Stripes makes it very easy to manage file uploads. At its simplest you just include a file field in a stripes form, and match it with a FileBean property on your ActionBean. For example:
At this point, it would be worth going and taking a look at the JavaDoc for FileBean.
Unfortunately, we're not quite done yet. Due to limitations in the HTTP specification, the way file uploading is handled may not be quite as simple as you might at first think. It is worth taking the time to understand this. While the HTTP specification defines the multipart/form-data MIME type to allow the uploading of one or more files at the same time as other request data, it does not specify that the parts of the request must come in any specific order. This means that the browser can choose to send the files for upload before any of the other request parameters (read: information in your form).
What this means is that uploaded files cannot be streamed directly to your ActionBean, because you may not be able to access other request information until after the file is uploaded. To get around this Stripes, like other implementations, streams the files to a disk, processes the request and then provides you with access to the files on the local disk. This has repercussions for how you handle the FileBean objects that get attached to your ActionBean. Generally you're going to want save the uploaded file somewhere, or read it in as a stream and do something else with it...
Saving the uploaded file to a specific location can be achieved simply by calling the FileBean.save(File toFile) method. All this method does is move the temporary file saved during the upload processing to the location specified by the File you provide. If you invoke this method, since the temporary file gets moved, there is no need (in fact there is a need not) to call FileBean.delete().
The alternative is to process the uploaded file as an InputStream. You might choose to do this if you want to stream the contents of the file to a database, or analyze the data that is uploaded. You can do this by calling FileBean.getInputStream() and then reading the data as you would with any other InputStream. Once you are done you should call FileBean.delete() to delete the temporary file. If you don't do this then your web application's temporary directory will fill up with all the uploaded files!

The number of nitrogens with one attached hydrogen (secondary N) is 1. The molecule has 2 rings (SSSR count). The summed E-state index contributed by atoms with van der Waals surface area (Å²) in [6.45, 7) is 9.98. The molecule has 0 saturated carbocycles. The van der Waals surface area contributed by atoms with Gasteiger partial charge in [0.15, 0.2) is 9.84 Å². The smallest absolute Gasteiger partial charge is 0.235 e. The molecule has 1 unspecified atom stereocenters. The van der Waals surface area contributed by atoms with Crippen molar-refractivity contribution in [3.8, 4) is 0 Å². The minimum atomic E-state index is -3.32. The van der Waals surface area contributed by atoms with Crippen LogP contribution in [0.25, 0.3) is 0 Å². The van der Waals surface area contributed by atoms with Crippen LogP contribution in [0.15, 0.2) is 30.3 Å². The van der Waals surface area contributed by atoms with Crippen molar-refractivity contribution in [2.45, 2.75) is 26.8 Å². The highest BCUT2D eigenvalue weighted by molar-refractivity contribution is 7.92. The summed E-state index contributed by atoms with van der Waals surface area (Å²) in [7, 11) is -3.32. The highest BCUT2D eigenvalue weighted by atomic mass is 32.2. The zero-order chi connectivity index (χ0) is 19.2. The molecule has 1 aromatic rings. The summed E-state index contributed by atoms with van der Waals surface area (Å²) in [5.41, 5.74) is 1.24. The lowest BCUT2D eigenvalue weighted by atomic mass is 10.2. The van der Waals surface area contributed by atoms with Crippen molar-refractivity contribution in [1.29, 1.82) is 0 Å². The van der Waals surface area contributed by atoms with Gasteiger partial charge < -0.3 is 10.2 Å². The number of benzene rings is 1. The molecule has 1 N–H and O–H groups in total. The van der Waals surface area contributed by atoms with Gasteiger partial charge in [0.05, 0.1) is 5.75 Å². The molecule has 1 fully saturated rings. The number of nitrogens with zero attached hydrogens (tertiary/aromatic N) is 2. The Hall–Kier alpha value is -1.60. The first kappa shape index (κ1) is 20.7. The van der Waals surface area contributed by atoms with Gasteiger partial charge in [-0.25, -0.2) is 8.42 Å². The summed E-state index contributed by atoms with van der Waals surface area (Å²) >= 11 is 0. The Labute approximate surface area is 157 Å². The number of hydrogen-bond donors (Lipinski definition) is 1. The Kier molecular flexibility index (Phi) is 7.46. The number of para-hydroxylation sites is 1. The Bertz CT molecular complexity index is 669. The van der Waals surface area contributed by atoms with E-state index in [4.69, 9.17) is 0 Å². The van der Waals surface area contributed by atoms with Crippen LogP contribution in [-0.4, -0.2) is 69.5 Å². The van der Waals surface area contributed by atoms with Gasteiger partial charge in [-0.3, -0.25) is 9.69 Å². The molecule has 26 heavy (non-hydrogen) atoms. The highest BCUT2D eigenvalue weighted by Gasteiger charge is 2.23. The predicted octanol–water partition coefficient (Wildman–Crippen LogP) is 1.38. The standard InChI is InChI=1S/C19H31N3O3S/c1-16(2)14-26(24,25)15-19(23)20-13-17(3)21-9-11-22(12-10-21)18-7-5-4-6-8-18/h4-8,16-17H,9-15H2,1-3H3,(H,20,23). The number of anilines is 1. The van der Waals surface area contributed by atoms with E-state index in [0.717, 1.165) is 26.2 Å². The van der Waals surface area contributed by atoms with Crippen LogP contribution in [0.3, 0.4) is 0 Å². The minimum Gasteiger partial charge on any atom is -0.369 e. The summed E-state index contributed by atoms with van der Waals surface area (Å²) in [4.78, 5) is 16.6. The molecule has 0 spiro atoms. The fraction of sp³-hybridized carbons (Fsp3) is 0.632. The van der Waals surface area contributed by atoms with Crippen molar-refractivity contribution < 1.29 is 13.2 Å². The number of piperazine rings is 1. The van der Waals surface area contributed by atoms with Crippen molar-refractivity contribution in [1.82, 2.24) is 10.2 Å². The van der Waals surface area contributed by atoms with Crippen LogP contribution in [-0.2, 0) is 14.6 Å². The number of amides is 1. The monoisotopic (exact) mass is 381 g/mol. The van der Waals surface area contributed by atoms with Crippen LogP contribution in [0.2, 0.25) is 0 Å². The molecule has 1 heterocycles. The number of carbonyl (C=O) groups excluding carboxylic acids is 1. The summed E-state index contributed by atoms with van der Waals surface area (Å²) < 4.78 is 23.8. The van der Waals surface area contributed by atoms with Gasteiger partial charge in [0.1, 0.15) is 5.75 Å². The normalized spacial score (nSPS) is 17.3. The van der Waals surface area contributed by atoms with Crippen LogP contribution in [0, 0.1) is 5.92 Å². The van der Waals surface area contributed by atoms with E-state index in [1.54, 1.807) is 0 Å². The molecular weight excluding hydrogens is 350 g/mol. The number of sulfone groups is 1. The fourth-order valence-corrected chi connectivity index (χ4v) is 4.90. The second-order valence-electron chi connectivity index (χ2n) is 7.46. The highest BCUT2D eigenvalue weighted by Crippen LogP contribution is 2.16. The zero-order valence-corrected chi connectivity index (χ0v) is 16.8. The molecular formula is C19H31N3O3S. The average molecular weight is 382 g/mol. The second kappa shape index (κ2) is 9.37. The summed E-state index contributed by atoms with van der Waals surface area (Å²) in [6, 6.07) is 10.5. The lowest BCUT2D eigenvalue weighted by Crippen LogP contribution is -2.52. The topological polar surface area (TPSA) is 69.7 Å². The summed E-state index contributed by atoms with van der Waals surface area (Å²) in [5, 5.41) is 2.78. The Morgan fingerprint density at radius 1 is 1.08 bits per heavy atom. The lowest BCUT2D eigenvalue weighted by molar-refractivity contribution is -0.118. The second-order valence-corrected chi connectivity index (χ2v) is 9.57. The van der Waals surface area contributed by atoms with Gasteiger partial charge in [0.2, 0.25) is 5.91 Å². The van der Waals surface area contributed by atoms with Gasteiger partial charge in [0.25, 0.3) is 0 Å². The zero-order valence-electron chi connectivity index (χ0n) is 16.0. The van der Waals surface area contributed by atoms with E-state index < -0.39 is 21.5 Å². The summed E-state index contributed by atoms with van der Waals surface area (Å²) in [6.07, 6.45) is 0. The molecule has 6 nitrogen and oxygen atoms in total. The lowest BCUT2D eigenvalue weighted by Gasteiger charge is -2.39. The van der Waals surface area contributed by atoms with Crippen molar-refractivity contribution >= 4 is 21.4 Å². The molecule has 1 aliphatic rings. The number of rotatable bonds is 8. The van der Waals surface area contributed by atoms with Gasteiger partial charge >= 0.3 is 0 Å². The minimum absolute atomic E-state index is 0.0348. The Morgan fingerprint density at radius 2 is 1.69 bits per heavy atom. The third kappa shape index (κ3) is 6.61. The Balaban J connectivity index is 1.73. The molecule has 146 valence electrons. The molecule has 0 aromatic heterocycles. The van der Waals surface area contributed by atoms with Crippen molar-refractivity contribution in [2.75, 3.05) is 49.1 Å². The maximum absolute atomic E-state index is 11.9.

|Know when to delete FileBeans|
If you process a FileBean as an InputStream, call FileBean.delete(). If you use the save() method, don't call FileBean.delete()!
Sometimes it will be necessary to support the uploading of more than one file where you (the developer) doesn't know the number ahead of time. For non-file fields you might do this just by including multiple copies of the field all with the same name and binding that to a List or Array in your ActionBean. Stripes doesn't support this with FileBeans though due to a limitation in one of the Multipart libraries support. It is, however, easy to mimic this behaviour using Stripes' indexed property support which works the same for FileBeans as it does for other inputs.
The following code shows how you might refactor the code from above to accept multiple files:
Unfortunately the HTTP specification gets in the way again here. The only piece of useful information available before the contents of the POST is the total size of the POST. This includes all uploaded files, all other fields in the form, any headers etc. As a result, the only thing that we can use to limit uploads is the POST size (duh!). You'll want to consider a limit carefully - it should be low enough to prevent denial of service attack, but high enough to let your users upload the kinds of files you want them to.
The parsing of multipart form data is quite difficult to do correctly, and for this reason Stripes delegates this responsibility to well established third party libraries. The code which performs the parsing is wrapped behind an interface called MultipartWrapper. Stripes provides two implementations of MultipartWrapper.
Why two? Earlier version of Stripes shipped with a single (non-pluggable) implementation that used the COS package. This was done for two major reasons: it has no dependencies (i.e. no other jars that must be used with it) and it provided a more intuitive programming model (for me, developing Stripes). However, the licensing for COS is less than ideal. While it will suit most commercial developers it excludes the possibility of redistributing your application without negotiating a commercial license for COS!
The result is that the second implementation now uses the Apache Commons File Upload which is covered under the much more permissive Apache License (the same license used by Stripes). The only real downside is that the commons implementation has a dependency on the commons-io package.
For backwards compatibility reasons the COS implementation has been refactored into an implementation of MultipartWrapper called (surprisingly) CosMultipartWrapper, which continues to be the default implementation.
In case you're going to use CommonsFileupload and also have the cos library in your classpath, you can explicitly configure the CommonsMultipartWrapper by adding the following initialization parameter to the Stripes Filter:
It is also possible to plug-in replace the code that is responsible for manufacturing an instance of MultipartWrapper in order to add additional control behaviour. This can be done by implementing MultipartWrapperFactory and specifying your custom factory as an initialization parameter to the Stripes Filter.